It started out by introducing the main character Claire as kind of a normal girl stuck in a weird town with weird people. For example when she buys a cup of coffee and her and the sales person have an awkward encounter. Don’t forget about her not so normal co-worker Luke. Luke, is introduced right off the bat for being in to ghost and paranormal activity. Since this is a weird town in a horror film it has an inn where no one stays and must therefore be closed down. This inn is of course cursed by someone who died in it previously. Things start to get strange as a some what famous actress checks in to the hotel. Claire happens to be a fan of this actress but later on finds out that she changed vocation and deals more with super natural things. They all team up to try and figure out the story of Madelline and why she won’t leave Yankee Pedlar Inn. Later in the movie a strange old man appears and checks in to the inn only to kill himself in the banyo and becomes a ghost as well. I don’t know if we are led to believe that this old man was the husband of Madelline. Leanne then tries to make contact with the ghosts and warns Claire that they want her dead ( Madelline and the Old man). However, I didn’t understand why the ghost of Madelline wanted to kill Claire so bad (more on that later). Most likely curiosity killed the cat. The movie ends with Claire being killed and Luke leaving the inn. However , the cause of death was her falling and hitting her head ironically not being able to be pinned to the ghosts.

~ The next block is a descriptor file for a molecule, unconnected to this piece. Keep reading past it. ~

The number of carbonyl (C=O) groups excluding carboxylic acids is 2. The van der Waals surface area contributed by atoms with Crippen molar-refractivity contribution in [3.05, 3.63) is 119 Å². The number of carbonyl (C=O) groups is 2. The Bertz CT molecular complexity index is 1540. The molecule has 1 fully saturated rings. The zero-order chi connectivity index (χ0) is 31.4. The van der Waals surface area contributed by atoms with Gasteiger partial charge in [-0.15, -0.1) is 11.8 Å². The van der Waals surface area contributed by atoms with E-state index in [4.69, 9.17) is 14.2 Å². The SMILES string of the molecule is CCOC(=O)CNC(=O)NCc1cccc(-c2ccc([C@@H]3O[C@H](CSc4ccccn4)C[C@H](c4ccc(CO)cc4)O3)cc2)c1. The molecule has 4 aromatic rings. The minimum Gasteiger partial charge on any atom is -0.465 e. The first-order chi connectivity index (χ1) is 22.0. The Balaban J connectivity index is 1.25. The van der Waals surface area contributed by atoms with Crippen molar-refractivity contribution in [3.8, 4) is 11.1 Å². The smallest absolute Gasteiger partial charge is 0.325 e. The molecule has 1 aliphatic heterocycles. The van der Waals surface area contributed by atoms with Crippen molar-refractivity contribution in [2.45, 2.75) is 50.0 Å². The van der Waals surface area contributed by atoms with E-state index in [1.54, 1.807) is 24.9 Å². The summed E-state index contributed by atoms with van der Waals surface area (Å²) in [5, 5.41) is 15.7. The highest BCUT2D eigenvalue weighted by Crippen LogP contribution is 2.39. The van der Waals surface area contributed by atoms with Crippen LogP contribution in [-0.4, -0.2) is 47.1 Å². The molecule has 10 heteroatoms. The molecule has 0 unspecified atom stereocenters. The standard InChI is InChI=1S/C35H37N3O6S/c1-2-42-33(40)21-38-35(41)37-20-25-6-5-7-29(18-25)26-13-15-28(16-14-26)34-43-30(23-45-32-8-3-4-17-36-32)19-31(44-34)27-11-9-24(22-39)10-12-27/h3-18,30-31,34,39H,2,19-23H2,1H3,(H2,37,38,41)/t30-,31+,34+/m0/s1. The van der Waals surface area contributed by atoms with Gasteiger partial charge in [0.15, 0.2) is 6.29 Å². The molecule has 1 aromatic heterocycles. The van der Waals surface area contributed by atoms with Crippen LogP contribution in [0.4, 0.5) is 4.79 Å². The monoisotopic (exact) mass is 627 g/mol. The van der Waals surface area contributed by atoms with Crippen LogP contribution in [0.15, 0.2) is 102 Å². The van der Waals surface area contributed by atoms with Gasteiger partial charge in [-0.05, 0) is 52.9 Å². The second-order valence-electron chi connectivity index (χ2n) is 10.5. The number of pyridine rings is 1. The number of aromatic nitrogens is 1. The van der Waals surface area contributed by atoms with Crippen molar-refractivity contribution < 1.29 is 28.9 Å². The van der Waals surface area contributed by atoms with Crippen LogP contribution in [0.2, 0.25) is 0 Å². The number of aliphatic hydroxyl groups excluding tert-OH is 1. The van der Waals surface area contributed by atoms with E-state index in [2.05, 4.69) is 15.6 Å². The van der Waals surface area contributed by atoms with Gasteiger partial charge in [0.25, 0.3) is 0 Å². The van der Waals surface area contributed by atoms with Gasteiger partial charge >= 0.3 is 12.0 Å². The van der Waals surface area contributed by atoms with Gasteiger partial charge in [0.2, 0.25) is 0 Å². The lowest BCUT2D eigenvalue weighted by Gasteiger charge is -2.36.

Furthermore, regarding Claire’s death, I don’t think that the ghosts were actually trying to kill her. I think that Leigh foresaw that Claire would become a spirit in that inn but she didn’t know how it would happen so she told her not to go down to the basement. So that she wouldn’t end up dead there and become a spirit. Ironically, her trying to figure out how to stay alive is what killed her when she was startled by one of the ghosts.